The main exhibition’s budget is supplemented by funds, contributed mostly by private individuals, foundations and philanthropists. As an example, in 2015, the budget for the international exhibition was around Euro 13 million.

See the complete management and organisational structure with contact details, at its website below.


Venice Art Biennale



The idea that gave birth to the Venice Biennale dates back to 1893, when the Venice City Council decided to create a biennial exhibition of Italian Art; to celebrate the silver anniversary of the Italian King Umberto I and Margherita of Savoy.

The first Venice Biennale, known as “Esposizione Internazionale d’Arte della Città di Venezia”, which is where the Central Pavilion is located today; was opened on April 30 1895, by the Italian King and Queen and attended by over 220.000 visitors. ” .

Already at the beginning of the 20th Century, the Venice Biennale became increasingly popular and international; soon leading to the creation of permanent national pavilions.

The first National Pavilion at the Venice Biennale was created for Belgium, by Leon Sneyers in 1907. By 1914, six more nations had been established permanently: Hungary, Germany, and Great Britain in 1909, France in 1912 and Russia in 1914.

The Venice Art BiennaleExcept for some rare exceptions, the international exhibition has been held every 2 years since its creation. However, from 1916 to 1918 and later from 1943 to 1946, the Venice Biennale was cancelled; because of the two World Wars.

In 1920, the first independent Venice Biennale President was appointed. Until then, this role was fulfilled by the Mayor of Venice.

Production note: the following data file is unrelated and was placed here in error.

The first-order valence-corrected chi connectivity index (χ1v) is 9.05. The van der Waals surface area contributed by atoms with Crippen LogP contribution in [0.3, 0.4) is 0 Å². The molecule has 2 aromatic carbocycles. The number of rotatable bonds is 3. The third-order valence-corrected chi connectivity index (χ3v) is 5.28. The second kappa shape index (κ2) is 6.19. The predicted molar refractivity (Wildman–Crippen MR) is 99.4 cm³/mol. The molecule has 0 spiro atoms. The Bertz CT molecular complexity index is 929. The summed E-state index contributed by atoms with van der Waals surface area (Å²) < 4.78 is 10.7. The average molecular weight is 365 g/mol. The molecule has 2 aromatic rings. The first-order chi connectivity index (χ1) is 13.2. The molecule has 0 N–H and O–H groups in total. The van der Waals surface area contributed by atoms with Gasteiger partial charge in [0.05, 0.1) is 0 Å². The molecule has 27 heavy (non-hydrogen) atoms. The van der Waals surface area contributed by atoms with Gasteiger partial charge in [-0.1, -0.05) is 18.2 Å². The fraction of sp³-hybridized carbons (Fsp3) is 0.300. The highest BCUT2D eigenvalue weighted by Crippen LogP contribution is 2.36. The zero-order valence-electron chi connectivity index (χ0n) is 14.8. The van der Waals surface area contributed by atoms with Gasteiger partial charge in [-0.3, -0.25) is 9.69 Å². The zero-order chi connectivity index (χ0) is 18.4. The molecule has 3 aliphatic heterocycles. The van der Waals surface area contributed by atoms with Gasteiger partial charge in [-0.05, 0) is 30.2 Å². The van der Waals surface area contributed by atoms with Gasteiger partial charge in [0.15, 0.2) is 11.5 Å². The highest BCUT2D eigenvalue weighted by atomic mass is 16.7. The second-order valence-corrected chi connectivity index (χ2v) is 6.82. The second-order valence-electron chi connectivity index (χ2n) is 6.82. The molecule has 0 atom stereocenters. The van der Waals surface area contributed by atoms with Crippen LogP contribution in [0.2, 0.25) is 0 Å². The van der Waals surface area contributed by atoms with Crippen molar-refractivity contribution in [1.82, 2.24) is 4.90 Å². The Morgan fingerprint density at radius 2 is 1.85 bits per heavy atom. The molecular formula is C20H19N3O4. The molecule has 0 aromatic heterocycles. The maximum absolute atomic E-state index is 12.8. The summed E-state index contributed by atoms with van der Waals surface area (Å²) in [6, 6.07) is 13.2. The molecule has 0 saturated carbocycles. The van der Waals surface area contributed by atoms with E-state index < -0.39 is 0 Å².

In 1930, the Venice Biennale was transformed into an autonomous board and in 1931, its control passed from the Venice City Council to that of the national Fascist government under Mussolini.

This change brought increased funds and led to the creations of new events, such as the Music Biennale in 1930, the Biennale Venice Film Festival in 1932 and the Theatre Biennale in 1934; taking on the multidisciplinary character that the Venice Biennale has to this day.

After WWII, the Venice Biennale renewed its attention to avant-garde movements, introducing to a broader public, abstract expressionism and Pop Art; as well as classical Japanese Noh theatre shows and also Indian cinema.

In 1972, the Venice Biennale adopted for the first time a theme for its Art exhibition; which was “Work or Behaviour”.

Although Architecture works and Dance shows existed before, as part of the Venice Biennale; the Foundation created the Venice Biennale dedicated to Architecture in 1980 and the one devoted to Dance, in 2003.

For a full history, themes and award winners etc; please consult the Official Website / History Section – BELOW.



The Venice Biennale is unlike any other art biennale in existence.

Historically, it was the original event, which set the stage for other international exhibitions. Rather than being just a single big show organised by a single artistic director, it is a wild, freewheeling festival composed of numerous elements. It can be described as “a smorgasbord of art that not even the most voracious glutton could hope to consume”.